Balconies and verandahs are improved by some greenery growing in containers. Gardeners usually think of exotics when it comes to potted plants. There are many native plants that will survive and thrive in pots.
Ceramic pots are attractive but once full of soil are a trifle heavy. As an alternative, plants could be grown in plastic pots then these containers placed in a ceramic pot. Containers should be a minimum of 30cm in diameter.
What potting mix should be used? The plants are going to live in a confined space for many years.It is best to splash out and use premium native potting mix. Once established, feed your plants with native slow release fertiliser once every six months.
Water the plants regularly. A layer of organic mulch will reduce evaporation. To keep your potted native plants looking their best, pinch out the growing tips regularly.
The range of native plants suitable for life in pots is considerable. These are just a few that will bring colour to your balconies, patios and verandahs.
To keep your potted native plants looking their best, pinch out the growing tips regularly.
We do not think of wattles as suitable for this form of cultivation but there are dwarf forms that will cope in pots. Acacia “Bushwalk Baby” is a dwarf form of the Ovens wattle (Acacia pravissima). This ground-covering wattle has a spread of about 50cm, so plants will spill out of a pot. In spring plants are covered with yellow flowers.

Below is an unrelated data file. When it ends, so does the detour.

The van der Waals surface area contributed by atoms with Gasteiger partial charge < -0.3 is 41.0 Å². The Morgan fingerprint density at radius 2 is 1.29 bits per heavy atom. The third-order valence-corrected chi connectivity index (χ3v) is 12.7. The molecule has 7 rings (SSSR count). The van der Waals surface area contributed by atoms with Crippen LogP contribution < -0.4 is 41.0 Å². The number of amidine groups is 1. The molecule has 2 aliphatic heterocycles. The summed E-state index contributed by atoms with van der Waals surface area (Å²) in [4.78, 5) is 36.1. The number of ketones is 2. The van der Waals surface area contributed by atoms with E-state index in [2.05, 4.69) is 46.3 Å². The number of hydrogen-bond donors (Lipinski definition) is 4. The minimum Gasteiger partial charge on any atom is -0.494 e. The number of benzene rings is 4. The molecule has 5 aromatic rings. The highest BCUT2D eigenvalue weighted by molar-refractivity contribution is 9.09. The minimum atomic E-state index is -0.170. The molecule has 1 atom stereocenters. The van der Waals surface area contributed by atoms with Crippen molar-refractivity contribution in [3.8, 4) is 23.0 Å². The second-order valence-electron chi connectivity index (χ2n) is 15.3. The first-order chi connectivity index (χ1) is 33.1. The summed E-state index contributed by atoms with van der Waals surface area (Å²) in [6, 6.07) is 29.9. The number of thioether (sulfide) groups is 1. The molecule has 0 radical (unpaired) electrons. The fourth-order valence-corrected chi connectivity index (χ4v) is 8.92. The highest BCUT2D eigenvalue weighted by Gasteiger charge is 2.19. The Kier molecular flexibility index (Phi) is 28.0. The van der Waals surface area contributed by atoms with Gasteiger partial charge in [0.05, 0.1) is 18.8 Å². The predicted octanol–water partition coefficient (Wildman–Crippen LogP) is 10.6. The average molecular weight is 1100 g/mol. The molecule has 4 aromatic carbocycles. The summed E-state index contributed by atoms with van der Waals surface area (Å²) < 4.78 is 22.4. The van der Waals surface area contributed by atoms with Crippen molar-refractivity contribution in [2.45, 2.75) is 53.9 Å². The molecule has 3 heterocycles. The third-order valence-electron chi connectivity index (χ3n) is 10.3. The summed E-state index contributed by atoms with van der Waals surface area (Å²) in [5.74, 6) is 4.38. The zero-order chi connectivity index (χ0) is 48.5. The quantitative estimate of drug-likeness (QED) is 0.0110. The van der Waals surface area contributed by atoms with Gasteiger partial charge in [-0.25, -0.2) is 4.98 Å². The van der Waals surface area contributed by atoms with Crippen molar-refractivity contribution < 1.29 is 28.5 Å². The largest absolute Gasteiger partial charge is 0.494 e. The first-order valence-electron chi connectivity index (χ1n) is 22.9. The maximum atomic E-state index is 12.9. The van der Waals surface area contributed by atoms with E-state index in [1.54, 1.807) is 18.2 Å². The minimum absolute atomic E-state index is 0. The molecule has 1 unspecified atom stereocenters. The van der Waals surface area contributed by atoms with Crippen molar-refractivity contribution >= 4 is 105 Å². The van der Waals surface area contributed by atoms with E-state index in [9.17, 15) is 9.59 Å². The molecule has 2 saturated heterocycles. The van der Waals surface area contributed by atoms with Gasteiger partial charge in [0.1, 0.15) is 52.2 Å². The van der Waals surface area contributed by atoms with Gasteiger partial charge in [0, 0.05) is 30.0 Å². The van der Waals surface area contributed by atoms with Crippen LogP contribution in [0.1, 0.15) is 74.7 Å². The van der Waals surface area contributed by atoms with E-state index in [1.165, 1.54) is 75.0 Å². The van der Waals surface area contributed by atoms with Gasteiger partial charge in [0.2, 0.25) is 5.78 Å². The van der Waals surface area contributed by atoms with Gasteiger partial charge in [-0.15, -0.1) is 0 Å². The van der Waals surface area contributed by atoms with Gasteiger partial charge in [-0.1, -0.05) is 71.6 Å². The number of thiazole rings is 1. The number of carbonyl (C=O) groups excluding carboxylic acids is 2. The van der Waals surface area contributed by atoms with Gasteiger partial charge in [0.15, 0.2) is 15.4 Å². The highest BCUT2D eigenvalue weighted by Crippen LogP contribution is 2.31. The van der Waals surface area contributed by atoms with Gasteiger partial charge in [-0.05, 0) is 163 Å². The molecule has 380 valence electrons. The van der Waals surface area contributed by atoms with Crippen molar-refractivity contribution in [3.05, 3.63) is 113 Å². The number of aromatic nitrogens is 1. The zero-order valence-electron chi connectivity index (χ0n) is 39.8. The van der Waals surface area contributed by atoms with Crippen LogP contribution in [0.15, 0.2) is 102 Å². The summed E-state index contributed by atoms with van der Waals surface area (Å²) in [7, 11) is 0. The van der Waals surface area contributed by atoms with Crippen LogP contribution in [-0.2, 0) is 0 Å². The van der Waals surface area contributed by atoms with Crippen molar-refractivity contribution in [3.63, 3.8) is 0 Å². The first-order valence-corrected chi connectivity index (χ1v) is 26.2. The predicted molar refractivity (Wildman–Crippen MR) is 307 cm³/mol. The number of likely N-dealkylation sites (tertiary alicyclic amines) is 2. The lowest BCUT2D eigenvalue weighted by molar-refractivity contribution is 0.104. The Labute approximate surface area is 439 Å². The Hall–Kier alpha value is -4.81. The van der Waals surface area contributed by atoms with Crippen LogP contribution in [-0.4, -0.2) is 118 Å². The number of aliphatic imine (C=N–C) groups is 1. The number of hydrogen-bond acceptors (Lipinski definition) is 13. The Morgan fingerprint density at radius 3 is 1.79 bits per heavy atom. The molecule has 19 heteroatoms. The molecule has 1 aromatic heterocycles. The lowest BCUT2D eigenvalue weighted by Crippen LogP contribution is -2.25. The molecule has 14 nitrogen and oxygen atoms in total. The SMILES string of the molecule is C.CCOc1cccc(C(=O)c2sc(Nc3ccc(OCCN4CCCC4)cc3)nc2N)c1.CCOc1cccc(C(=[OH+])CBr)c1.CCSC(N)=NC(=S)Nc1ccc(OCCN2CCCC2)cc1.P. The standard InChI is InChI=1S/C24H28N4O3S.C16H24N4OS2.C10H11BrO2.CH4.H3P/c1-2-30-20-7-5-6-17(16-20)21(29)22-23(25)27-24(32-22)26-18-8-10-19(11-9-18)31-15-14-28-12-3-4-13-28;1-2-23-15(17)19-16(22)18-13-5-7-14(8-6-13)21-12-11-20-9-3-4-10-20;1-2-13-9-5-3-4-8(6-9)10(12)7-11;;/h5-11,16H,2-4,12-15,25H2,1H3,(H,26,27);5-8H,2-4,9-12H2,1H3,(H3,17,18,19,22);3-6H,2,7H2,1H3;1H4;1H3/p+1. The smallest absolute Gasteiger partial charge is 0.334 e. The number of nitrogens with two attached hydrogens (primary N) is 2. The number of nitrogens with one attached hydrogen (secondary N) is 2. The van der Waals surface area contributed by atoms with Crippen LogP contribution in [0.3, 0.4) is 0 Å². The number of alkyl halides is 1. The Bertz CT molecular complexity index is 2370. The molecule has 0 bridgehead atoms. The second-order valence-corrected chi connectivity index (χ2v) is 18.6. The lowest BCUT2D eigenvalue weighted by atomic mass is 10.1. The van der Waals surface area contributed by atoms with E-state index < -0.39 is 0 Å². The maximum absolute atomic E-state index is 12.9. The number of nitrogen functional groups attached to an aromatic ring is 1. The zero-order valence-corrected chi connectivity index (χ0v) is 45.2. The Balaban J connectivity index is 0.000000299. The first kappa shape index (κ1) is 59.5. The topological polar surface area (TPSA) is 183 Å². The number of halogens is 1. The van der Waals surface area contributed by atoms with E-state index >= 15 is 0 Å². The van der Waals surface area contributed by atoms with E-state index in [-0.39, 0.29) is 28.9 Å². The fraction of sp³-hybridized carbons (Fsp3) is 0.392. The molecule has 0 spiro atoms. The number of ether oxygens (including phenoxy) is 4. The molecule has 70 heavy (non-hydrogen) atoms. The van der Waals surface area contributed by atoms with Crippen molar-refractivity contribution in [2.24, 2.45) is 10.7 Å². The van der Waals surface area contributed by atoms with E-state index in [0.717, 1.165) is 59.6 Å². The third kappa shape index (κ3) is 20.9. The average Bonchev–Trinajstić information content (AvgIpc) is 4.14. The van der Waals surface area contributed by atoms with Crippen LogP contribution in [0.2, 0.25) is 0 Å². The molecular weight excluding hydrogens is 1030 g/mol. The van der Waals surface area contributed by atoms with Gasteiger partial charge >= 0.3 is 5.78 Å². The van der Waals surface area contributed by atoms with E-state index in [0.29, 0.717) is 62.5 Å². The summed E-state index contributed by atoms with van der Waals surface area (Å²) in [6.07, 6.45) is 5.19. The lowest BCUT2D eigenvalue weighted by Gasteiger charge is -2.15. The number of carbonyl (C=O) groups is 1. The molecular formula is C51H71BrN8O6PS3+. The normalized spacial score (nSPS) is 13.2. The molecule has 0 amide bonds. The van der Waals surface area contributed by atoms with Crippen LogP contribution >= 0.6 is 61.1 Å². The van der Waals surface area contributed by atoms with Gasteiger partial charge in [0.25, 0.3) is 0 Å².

The correas lend themselves to pot cultivation. They have proved to be hardy, free-flowering and long-lived in containers. There is a multitude to choose from.
Correa “Autumn Blaze” is a compact bush growing to a height of 30cm. The tubular flowers are an outstanding feature. They are bright orange with pale tinge on the petal tips. Flowering extends from autumn through winter. The blooms are profuse.
Correa “Cardinal Bells” is a recent addition to the nursery scene. This compact shrub reaches a height of 1m. The eye-catching tubular flowers are orange/red. The flowers are rich in nectar and attract honeyeaters.
Eremophila “Thundercloud” reaches a height of 1.5m. Large tubular flowers are purple.